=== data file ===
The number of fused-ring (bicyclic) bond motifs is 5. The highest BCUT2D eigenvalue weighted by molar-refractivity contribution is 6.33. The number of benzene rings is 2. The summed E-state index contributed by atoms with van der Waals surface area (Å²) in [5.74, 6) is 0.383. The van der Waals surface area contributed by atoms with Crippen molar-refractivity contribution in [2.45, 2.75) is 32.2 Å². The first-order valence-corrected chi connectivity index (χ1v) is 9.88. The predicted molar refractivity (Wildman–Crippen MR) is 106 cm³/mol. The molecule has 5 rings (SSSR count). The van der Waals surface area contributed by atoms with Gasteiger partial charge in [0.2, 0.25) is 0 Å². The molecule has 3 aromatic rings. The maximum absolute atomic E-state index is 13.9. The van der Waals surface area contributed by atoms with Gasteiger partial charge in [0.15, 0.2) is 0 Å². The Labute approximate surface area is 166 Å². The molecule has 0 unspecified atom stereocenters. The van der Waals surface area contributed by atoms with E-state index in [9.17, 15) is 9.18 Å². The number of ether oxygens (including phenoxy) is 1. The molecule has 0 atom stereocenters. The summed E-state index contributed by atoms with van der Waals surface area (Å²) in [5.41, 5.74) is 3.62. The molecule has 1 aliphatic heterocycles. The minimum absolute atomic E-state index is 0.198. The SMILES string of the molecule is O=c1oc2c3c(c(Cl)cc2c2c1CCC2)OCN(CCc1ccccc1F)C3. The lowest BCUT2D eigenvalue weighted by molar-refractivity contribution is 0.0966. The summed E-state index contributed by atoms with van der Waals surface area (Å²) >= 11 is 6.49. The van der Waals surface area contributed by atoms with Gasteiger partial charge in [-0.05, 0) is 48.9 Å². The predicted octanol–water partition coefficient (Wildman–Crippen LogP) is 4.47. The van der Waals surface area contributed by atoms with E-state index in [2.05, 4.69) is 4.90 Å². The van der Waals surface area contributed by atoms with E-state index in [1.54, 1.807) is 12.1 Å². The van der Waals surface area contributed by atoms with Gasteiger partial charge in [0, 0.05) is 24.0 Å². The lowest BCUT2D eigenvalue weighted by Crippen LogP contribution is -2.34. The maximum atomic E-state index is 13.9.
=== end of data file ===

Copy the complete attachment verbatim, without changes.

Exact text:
The number of fused-ring (bicyclic) bond motifs is 5. The highest BCUT2D eigenvalue weighted by molar-refractivity contribution is 6.33. The number of benzene rings is 2. The summed E-state index contributed by atoms with van der Waals surface area (Å²) in [5.74, 6) is 0.383. The van der Waals surface area contributed by atoms with Crippen molar-refractivity contribution in [2.45, 2.75) is 32.2 Å². The first-order valence-corrected chi connectivity index (χ1v) is 9.88. The predicted molar refractivity (Wildman–Crippen MR) is 106 cm³/mol. The molecule has 5 rings (SSSR count). The van der Waals surface area contributed by atoms with Gasteiger partial charge in [0.2, 0.25) is 0 Å². The molecule has 3 aromatic rings. The maximum absolute atomic E-state index is 13.9. The van der Waals surface area contributed by atoms with Gasteiger partial charge in [0.15, 0.2) is 0 Å². The Labute approximate surface area is 166 Å². The molecule has 0 unspecified atom stereocenters. The van der Waals surface area contributed by atoms with E-state index in [9.17, 15) is 9.18 Å². The number of ether oxygens (including phenoxy) is 1. The molecule has 0 atom stereocenters. The summed E-state index contributed by atoms with van der Waals surface area (Å²) in [5.41, 5.74) is 3.62. The molecule has 1 aliphatic heterocycles. The minimum absolute atomic E-state index is 0.198. The SMILES string of the molecule is O=c1oc2c3c(c(Cl)cc2c2c1CCC2)OCN(CCc1ccccc1F)C3. The lowest BCUT2D eigenvalue weighted by molar-refractivity contribution is 0.0966. The summed E-state index contributed by atoms with van der Waals surface area (Å²) >= 11 is 6.49. The van der Waals surface area contributed by atoms with Gasteiger partial charge in [-0.05, 0) is 48.9 Å². The predicted octanol–water partition coefficient (Wildman–Crippen LogP) is 4.47. The van der Waals surface area contributed by atoms with E-state index in [2.05, 4.69) is 4.90 Å². The van der Waals surface area contributed by atoms with E-state index in [1.54, 1.807) is 12.1 Å². The van der Waals surface area contributed by atoms with Gasteiger partial charge in [0, 0.05) is 24.0 Å². The lowest BCUT2D eigenvalue weighted by Crippen LogP contribution is -2.34. The maximum atomic E-state index is 13.9.